Black Sox Beat Writer
Chicago Sports Online[/b]
The Chicago Black Sox gave Santiago Morales his unconditional release on Thursday, parting ways with a talented fielder who many observers expected would be the team’s starting shortstop this season.
Adding to the surprise was that Morales is owed $3.6 million for this season and $4 million for 2043 – money the team will, in effect, eat for nothing.
“No, not for nothing,” corrected General Manager Benedetta “Benny” Vitale. “Although we certainly value what Mr. Morales has brought to our organization for the past four years, the fact is that we would have been paying him that money to sit on the bench and take up a valuable roster spot.
“We consider waiving him and sending him to our AAA club in Carolina, but this way we not only roster flexibility, but we clear a bit of salary cap space this season and next.
"I would also point out that our baseball efficiency consultants, the Kocherschmeltz Group, graded Mr. Morales with their proprietary orange "below average" color code. Simply not acceptable."
Morales, who made no secret of his displeasure at sitting on the bench last year behind Mark Wareham - who left for free agency at the end of last season - was caught by surprise when told of the move Thursday morning.
“No, that was a bolt out of the blue,” said the 31-year-old native of Venezuela. “I can’t say I’m too sorry about it, though. They clearly have plans that don’t include me, so I’d rather be free now to see where else I might play. If no one in the BBA is interested, maybe a team in the UMEBA could use me.
“I’d kinda love playing over there while still collecting a nice check from the Sox. Screw ‘em.”
Morales was slashing .182/.250/.227 in 14 spring training games, and was coming off a subpar 2041 in which he slashed .229/.288/.375 with just 55 plate appearances.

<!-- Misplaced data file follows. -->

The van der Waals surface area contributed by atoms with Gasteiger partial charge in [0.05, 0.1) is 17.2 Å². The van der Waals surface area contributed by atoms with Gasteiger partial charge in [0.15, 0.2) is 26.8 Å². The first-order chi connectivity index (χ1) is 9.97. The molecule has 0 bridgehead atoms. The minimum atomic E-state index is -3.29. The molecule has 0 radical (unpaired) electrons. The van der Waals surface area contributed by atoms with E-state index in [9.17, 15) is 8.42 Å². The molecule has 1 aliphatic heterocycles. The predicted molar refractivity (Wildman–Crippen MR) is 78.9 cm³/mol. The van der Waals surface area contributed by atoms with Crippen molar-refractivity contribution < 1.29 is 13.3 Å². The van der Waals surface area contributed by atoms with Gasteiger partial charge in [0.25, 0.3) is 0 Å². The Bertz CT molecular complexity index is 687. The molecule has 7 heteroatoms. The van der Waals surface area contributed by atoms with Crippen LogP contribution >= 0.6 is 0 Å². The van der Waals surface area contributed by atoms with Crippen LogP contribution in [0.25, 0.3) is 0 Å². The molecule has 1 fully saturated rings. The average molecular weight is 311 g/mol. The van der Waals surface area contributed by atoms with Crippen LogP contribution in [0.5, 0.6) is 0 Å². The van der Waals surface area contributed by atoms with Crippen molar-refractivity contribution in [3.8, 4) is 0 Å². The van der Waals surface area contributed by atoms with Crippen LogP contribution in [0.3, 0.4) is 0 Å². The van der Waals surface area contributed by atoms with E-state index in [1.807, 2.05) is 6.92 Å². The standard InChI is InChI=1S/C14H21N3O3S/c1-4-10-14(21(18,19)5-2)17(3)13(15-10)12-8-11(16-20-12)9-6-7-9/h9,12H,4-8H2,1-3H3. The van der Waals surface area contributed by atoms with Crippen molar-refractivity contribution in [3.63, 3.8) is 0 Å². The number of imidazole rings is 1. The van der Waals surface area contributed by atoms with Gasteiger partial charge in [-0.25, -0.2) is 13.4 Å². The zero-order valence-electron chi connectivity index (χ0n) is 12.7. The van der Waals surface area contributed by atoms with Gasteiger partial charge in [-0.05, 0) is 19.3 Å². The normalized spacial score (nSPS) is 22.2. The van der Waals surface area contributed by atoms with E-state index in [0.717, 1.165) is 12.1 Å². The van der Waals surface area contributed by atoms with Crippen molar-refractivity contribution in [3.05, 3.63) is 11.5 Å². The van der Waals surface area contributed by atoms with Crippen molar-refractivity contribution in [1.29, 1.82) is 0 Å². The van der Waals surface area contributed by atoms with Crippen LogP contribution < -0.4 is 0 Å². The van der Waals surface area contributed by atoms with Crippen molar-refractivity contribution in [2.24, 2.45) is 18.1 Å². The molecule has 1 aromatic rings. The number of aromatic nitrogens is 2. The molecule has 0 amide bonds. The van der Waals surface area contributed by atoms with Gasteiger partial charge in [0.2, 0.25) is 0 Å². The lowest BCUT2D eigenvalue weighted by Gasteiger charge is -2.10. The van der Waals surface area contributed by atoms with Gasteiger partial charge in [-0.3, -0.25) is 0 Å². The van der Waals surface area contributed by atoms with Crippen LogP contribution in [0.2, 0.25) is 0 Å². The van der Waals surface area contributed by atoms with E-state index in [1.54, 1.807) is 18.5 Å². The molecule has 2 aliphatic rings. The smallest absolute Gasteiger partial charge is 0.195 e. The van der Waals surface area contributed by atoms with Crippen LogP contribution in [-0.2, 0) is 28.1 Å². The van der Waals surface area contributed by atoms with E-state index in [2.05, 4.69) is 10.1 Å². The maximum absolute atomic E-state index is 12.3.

His departure likely leaves the Chicago shortstop job in the hands of rookie Miguel Valdéz, who is nearly Morales’ equal in the field (scouts especially like his ability to turn double plays, grading him at an 11 on a 10-point scale) and figures to be an upgrade at the plate.
In 11 spring training games, Valdéz has put up a .300/.444/.400 slashline, and last season was a key member of a AA Beloit Blue Sox team that won the Warren Cox League championship. Valdéz was the starting shortstop and slashed .274/.337/.373 for Beloit.
“We realize that Miguel’s spring training numbers are a small sample size, but we’re confident he’ll be able to at least hold his own at the plate in the BBA and give us strong shortstop play in the field,” said Sox Manager Julián Negrete. “This is his chance to shine, and we’re confident he’ll do just that.”
True to his reputation as an outspoken young man, the 23-year-old Valdéz welcomed the challenge.
“Hey, all I need is a chance,” he said. “No way I was going to sit behind Santiago all season. I mean, he's a good guy and all that, but he can’t hit his way out of a Shake n’ Bake bag, am I right? I’m lookin’ forward this, man. Bring it on!”